Why did our father give us the same name? Why was he so single-minded about calling us that, so obstinate that in the end he managed to persuade our mothers to go along with it? Was it, perhaps, that he didn’t want to feel we were one-offs? After all, none of us has brothers or sisters. Once we talked about it with Petroli, who, like Bundó, was a fellow trucker, friend, and confidant, and he said, no, when he talked about us he never got us mixed up and knew perfectly well who was who. We tell ourselves it might be some sort of superstition: Saint Christopher is the patron saint of drivers, and we four sons were like small offerings he left behind in each country, candles lit to protect him as he traveled around in his truck. Petroli, who knew him very well, disagrees, saying he didn’t believe in any hereafter and suggesting a more fantastic but equally credible possibility: Maybe he just wanted four of a kind, a winning poker hand in sons. “Four aces,” he says, “one for each suit.” “And what about Dad?” we ask. He was the wild card, the joker needed to make five of a kind.
“Life is very short, and there’s no time . . .” Christopher suddenly starts singing. We let him go on because the words are relevant and it’s a Beatles song. All four of us are fans but, right now, we’re not going to play at deciding who’s going to be George, or Paul, or Ringo, or John. We’ll keep this kind of exercise to ourselves and, as for this business of interrupting a conversation by breaking into song, this is the first and last time we’re going to let anyone chime in—do a solo—without the prior consent of the other three. We’re not in a karaoke bar and we need a few rules if we’re going to get along. If all four brothers talk at once it will be pandemonium. Then again, Chris is right: Life is very short, and there’s no time.
What else? Until recently, we’d been getting along with our lives, without knowing that the other three brothers existed, but is it true that our father—or rather his absence—has shaped our lives in the same way? No, of course not, though we’re sorely tempted to make up stories about his underlying influence. Take our professions, for example. Christof’s in show business, and the actor’s craft, to be or not to be, reminds us of our father’s faking skills. Christophe’s a lecturer in quantum physics at the University of Paris, where he observes the world, questions reality, and studies parallel universes (in which our father would never abandon us). Christopher has a stall in Camden Town and earns his living buying and selling second-hand records: His acquisition of collectors’ gems and other relics, often by not strictly legal means, is the legacy of our father’s picaresque lifestyle (read on, please). Cristòfol’s a translator, novels mainly, from French, so when he renders them from one language into another it’s like a tribute to our father’s linguistic efforts.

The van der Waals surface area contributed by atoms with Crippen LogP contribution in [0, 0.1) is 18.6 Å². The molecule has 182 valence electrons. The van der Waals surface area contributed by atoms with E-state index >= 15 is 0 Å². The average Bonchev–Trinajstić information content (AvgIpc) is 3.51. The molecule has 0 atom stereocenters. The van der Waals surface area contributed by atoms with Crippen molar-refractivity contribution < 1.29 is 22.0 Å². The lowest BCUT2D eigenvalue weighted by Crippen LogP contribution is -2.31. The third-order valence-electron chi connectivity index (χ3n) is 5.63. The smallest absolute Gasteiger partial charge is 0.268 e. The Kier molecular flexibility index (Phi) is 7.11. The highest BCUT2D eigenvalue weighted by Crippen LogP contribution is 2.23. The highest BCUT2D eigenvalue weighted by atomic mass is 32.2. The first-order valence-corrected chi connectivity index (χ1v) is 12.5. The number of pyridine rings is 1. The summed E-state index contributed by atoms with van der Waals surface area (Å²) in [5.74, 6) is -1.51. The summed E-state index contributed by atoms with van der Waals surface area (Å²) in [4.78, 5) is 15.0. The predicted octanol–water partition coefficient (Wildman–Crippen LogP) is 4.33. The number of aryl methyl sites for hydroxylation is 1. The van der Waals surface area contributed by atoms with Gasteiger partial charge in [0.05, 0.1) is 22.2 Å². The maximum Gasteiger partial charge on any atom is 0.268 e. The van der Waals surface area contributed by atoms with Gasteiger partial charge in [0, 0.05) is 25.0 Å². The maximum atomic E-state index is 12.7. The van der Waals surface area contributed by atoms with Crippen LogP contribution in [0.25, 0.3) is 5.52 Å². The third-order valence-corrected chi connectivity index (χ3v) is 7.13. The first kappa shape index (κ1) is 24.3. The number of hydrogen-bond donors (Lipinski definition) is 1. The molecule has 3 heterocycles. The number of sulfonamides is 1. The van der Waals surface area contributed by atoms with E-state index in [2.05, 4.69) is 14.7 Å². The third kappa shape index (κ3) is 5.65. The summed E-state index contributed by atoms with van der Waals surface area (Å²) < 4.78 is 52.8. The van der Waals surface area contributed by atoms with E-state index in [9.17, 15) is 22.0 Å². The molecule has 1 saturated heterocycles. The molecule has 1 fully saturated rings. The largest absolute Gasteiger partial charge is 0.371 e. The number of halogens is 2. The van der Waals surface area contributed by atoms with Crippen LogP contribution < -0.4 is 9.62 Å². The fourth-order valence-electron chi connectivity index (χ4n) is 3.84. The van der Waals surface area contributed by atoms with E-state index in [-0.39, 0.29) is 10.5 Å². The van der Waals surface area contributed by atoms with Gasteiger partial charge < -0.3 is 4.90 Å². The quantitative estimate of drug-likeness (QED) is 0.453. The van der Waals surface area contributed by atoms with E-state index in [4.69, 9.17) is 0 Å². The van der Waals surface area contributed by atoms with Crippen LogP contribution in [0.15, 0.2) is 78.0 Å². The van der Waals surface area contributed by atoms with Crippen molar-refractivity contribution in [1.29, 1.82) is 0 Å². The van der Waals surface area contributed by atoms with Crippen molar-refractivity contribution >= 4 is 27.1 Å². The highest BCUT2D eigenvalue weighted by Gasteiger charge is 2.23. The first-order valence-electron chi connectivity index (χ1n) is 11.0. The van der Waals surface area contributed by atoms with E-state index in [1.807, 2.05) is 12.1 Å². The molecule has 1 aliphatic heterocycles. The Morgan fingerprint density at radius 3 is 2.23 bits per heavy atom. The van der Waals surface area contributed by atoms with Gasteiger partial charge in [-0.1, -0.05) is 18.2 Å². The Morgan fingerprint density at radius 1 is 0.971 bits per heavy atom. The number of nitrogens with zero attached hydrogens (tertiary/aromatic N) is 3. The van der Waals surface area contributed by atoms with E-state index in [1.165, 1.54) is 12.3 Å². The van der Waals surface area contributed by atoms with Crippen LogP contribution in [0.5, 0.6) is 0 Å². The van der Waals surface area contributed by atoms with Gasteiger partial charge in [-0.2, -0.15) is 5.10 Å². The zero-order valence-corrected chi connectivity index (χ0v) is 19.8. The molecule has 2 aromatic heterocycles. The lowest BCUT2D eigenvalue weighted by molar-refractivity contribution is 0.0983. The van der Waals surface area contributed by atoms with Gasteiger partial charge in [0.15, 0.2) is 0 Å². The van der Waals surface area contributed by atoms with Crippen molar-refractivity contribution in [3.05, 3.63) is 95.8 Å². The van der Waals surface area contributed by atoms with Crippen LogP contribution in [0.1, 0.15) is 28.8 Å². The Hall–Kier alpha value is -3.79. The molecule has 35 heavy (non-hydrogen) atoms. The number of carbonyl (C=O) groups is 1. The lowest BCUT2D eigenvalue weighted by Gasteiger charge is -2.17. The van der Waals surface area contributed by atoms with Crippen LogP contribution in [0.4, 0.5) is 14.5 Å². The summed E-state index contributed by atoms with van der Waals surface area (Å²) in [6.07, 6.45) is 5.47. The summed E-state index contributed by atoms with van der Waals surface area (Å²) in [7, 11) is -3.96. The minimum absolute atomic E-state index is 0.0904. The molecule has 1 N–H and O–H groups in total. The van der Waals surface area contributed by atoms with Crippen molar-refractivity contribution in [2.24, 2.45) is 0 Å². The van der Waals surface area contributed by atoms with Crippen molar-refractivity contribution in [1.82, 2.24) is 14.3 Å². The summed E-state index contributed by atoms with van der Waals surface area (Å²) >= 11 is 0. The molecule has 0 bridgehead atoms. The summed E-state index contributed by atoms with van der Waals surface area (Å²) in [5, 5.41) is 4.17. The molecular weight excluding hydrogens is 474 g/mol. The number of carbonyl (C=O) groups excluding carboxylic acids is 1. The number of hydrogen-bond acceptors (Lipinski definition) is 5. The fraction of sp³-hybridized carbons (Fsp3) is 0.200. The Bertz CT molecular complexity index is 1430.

What else, what else? Are we four brothers physically alike? Yes, we do look alike. We might say that the four of us are from the same genetic map and that our mothers—Sigrun, Mireille, Sarah, Rita—are the evolutionary elements that make us different, the barbarian grammar that has removed us from the Latin. In some part of Central Europe, at a crossroads where their destinies come together—or right in the middle of a roundabout, if we’re going to be irritatingly symbolic—we’ll have to put up a monument to them because of what they had to bear. They haven’t met yet. It’s only a few weeks since they found out that the others exist, that we have half-brothers and that they, therefore, have stepsons. The boundaries, however, stay where they’ve always been. With a touch of irony, shared by the other three, Sarah says that we sons are like ambassadors meeting up to negotiate an armistice. Later on, we might decide to get them together for a weekend in some hotel on neutral ground. In Andorra, for example, or Switzerland. But that will have to come later.
What else, what else, what else? Are our mothers physically alike? I don’t think so. Diria que no. Je crois pas. Ich glaube nicht. Do they all fit together to make up some pattern of shared beauty or are they, rather, pieces of some perfection-seeking jigsaw created by a twisted mind, our father’s mind? Neither. In any case, it has to be said that when we tell them about our plan for getting them together in the future, all four mothers show the same lack of enthusiasm. Mireille pulls a face, saying it would be like a meeting of Abandoned Anonymous. Sigrun wants European Union funding for the summit. Rita compares it to a club of aging groupies—“Elvis lives, Elvis lives!” Sarah has a suggestion: “If we must meet, why don’t we do a production of The Six Wives of Henry VIII? There are only four of us? No problem, if we keep looking we’re bound to find a couple more!”